-- Rich, Cedar Rapids, IA - I'm a woodworker. I don't create beauty, I reveal it.

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Andrew

709 posts in 2664 days


#7 posted 02-20-2010 03:53 PM

do not forget the power of smell. scratch and sniff works really well when you go to lumberyard and get a general idea of what they look and smell like. Lots of woods look king of similar but smell different too.

-- Even a broken clock is right twice a day, unless, it moves at half speed like ....-As the Saw Turns

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Sawdust4Blood

392 posts in 2487 days


#8 posted 02-20-2010 04:27 PM

I’m with Topamax. If it’s hardwood, take it regardless of what it is. There are hazards with recycled wood though that you need to be careful of. There can be lots of hidden metal waiting to destroy your power tool blades. Depending on what the pallets were used for, they can also have lots of grit in the wood. You might want to invest in an inexpensive metal detector if you’re going to be using a lot of this. I also save a warn set of planer blades to give recycled lumber a first pass through the planer rather than nicking up lots of good blades. If the lumber has really been exposed, it can be a good idea to cut an inch or so off the ends since end grain will suck up more of the grit and contaminants.

One clue to identifying pallet wood is the point of origin if you know it. People tend to make pallets from lumber that is readily available in the local market. As a result, pallets from overseas can hold some surprising treasures.

-- Greg, Severn MD

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Moffett77

32 posts in 2493 days


#9 posted 02-21-2010 09:16 PM

The Woodbook is a great way to get to know your woods, it offers descriptions and pictures of virtually every species on earth and shows finished and unfinished shots of each, as well as how each species looks from different cuts, quarter sawn, endgrain etc.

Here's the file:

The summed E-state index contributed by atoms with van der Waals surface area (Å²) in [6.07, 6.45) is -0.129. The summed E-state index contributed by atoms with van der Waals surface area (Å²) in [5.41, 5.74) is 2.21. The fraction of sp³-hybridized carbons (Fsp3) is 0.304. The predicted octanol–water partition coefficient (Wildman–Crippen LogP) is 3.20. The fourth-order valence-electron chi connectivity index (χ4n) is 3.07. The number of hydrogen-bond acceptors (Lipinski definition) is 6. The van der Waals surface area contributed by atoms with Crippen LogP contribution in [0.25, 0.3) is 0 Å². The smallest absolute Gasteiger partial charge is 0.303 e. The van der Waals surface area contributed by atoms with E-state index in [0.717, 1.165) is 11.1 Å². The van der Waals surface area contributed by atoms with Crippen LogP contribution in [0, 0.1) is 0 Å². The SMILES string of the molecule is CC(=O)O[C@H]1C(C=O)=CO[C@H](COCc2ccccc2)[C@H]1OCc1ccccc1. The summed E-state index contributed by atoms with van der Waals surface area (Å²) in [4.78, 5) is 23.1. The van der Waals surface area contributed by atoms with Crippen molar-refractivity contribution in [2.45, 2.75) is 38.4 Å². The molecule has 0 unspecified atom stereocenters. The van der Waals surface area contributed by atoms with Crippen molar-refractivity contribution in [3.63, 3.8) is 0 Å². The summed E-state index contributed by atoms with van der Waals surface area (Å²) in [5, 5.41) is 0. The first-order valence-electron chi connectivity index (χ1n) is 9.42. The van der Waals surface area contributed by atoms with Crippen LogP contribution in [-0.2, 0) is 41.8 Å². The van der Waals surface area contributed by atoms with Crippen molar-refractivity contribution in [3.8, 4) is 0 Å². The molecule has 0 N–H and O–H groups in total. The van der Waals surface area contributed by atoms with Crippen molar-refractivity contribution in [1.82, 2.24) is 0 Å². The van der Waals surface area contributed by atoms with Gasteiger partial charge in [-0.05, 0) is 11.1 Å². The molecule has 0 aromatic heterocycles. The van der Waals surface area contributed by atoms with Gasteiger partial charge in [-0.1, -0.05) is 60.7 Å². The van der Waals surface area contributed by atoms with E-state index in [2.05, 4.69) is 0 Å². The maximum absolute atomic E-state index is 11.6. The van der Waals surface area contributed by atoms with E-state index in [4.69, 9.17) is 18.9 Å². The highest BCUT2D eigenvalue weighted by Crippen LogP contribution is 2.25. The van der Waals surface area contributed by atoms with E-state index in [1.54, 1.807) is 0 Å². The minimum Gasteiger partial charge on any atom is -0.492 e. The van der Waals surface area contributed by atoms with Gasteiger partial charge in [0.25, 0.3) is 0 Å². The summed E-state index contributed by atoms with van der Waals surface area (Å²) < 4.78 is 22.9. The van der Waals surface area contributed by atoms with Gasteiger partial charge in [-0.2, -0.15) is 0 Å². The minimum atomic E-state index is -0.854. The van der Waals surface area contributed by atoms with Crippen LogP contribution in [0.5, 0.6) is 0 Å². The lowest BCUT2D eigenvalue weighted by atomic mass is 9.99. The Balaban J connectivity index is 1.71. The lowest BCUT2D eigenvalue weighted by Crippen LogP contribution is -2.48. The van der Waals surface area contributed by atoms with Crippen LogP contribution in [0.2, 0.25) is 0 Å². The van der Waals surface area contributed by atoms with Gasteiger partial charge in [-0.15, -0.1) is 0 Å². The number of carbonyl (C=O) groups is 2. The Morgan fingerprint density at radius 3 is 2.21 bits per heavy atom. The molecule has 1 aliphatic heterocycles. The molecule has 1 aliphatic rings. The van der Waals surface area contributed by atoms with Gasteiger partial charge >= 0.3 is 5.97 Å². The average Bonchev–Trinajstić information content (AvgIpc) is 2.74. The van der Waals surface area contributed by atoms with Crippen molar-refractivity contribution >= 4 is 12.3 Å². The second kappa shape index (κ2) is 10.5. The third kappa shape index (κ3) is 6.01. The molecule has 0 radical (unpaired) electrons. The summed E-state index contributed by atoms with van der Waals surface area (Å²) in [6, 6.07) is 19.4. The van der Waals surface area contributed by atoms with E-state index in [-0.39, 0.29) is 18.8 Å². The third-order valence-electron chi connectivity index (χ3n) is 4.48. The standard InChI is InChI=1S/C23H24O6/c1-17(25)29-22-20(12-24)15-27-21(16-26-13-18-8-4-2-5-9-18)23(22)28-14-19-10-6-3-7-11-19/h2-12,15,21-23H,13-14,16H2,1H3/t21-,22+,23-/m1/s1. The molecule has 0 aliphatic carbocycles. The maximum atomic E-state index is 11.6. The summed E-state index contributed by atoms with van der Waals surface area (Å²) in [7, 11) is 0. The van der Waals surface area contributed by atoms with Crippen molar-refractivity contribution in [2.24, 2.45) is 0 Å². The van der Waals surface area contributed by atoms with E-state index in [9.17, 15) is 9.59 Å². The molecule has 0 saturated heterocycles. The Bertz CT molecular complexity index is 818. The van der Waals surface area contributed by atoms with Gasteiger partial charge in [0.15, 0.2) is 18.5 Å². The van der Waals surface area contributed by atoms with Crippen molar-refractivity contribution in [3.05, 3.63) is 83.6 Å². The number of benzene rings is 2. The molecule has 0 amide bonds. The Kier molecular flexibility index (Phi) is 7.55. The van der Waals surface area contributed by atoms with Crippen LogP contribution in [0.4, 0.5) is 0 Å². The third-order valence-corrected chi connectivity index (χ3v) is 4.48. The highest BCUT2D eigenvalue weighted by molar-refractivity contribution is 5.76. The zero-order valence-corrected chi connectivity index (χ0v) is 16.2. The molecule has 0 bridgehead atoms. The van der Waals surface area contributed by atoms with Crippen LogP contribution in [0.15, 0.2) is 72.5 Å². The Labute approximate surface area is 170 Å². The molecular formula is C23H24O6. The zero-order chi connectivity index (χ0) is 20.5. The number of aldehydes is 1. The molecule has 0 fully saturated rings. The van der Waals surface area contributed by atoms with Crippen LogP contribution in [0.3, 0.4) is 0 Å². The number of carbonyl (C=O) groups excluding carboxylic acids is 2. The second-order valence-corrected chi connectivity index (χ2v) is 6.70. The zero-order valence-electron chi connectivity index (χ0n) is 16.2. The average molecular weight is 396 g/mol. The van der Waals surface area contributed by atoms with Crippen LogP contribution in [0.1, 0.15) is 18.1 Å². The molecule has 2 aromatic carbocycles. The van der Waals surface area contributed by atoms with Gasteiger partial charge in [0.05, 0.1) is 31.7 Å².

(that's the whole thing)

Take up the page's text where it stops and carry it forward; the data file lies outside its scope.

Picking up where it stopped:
-- Moffett, Sacramento CA

View Mark's profile

Mark

1801 posts in 2739 days


#10 posted 02-22-2010 12:03 AM

http://www.themodernwoodsmith.com/woodspecies.php

theres a site for you with wood samples…

this here is the oak grain which is VERY similar to ash only it has the tiny brown lines in it which is the difference. this pic is very upclose

Photobucket

and this is the ash grain

Photobucket

-- M.K.

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SnowyRiver

51452 posts in 2946 days


#11 posted 02-22-2010 12:11 AM

I think you can get a good start by studying some samples and books, or going to a lumberyard and looking through the stacks of wood. Although over time as you work with different woods you will get better at identifying it.

-- Wayne - Plymouth MN

View Jonathan's profile

Jonathan

2608 posts in 2516 days


#12 posted 02-24-2010 12:04 AM

Greg,

Thanks for the info. on how you handle pallet wood. Good stuff.

Although I’ve thought about the metal detector, I didn’t really think about all the grit damaging your better blades.

I’m going to be getting a few pallets from my dad and will probably end up turning them into planter boxes of some sort. I’ll make sure to use your tips once I start the project.

-- Jonathan, Denver, CO "Constructive criticism is welcome and valued as it gives me new perspectives and helps me to advance as a woodworker."